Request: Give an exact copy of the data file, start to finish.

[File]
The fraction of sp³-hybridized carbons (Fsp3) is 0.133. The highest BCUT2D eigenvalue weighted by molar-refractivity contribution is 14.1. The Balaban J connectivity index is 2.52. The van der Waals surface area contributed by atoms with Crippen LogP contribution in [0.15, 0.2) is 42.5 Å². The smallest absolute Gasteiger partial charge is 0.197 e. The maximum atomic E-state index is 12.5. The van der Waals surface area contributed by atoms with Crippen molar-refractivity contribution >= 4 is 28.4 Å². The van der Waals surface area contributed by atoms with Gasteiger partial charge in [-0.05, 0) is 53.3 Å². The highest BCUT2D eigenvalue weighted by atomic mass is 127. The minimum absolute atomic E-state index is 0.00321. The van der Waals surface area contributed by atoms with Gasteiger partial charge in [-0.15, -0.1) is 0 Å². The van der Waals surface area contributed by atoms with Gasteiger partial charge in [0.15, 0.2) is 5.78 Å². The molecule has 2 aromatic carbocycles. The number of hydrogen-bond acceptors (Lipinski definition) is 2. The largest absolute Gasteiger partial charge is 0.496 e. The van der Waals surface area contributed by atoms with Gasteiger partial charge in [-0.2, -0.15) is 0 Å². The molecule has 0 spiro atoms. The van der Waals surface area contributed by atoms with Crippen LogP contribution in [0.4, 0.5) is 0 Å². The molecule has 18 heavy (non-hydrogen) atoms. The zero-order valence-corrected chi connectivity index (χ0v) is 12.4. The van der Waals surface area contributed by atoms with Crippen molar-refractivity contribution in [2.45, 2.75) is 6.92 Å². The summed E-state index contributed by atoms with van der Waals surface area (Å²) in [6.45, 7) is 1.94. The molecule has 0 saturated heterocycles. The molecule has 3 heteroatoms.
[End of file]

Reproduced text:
The fraction of sp³-hybridized carbons (Fsp3) is 0.133. The highest BCUT2D eigenvalue weighted by molar-refractivity contribution is 14.1. The Balaban J connectivity index is 2.52. The van der Waals surface area contributed by atoms with Crippen LogP contribution in [0.15, 0.2) is 42.5 Å². The smallest absolute Gasteiger partial charge is 0.197 e. The maximum atomic E-state index is 12.5. The van der Waals surface area contributed by atoms with Crippen molar-refractivity contribution >= 4 is 28.4 Å². The van der Waals surface area contributed by atoms with Gasteiger partial charge in [-0.05, 0) is 53.3 Å². The highest BCUT2D eigenvalue weighted by atomic mass is 127. The minimum absolute atomic E-state index is 0.00321. The van der Waals surface area contributed by atoms with Gasteiger partial charge in [-0.15, -0.1) is 0 Å². The van der Waals surface area contributed by atoms with Gasteiger partial charge in [0.15, 0.2) is 5.78 Å². The molecule has 2 aromatic carbocycles. The number of hydrogen-bond acceptors (Lipinski definition) is 2. The largest absolute Gasteiger partial charge is 0.496 e. The van der Waals surface area contributed by atoms with Gasteiger partial charge in [-0.2, -0.15) is 0 Å². The molecule has 0 spiro atoms. The van der Waals surface area contributed by atoms with Crippen LogP contribution in [0.4, 0.5) is 0 Å². The molecule has 18 heavy (non-hydrogen) atoms. The zero-order valence-corrected chi connectivity index (χ0v) is 12.4. The van der Waals surface area contributed by atoms with Crippen molar-refractivity contribution in [2.45, 2.75) is 6.92 Å². The summed E-state index contributed by atoms with van der Waals surface area (Å²) in [6.45, 7) is 1.94. The molecule has 0 saturated heterocycles. The molecule has 3 heteroatoms.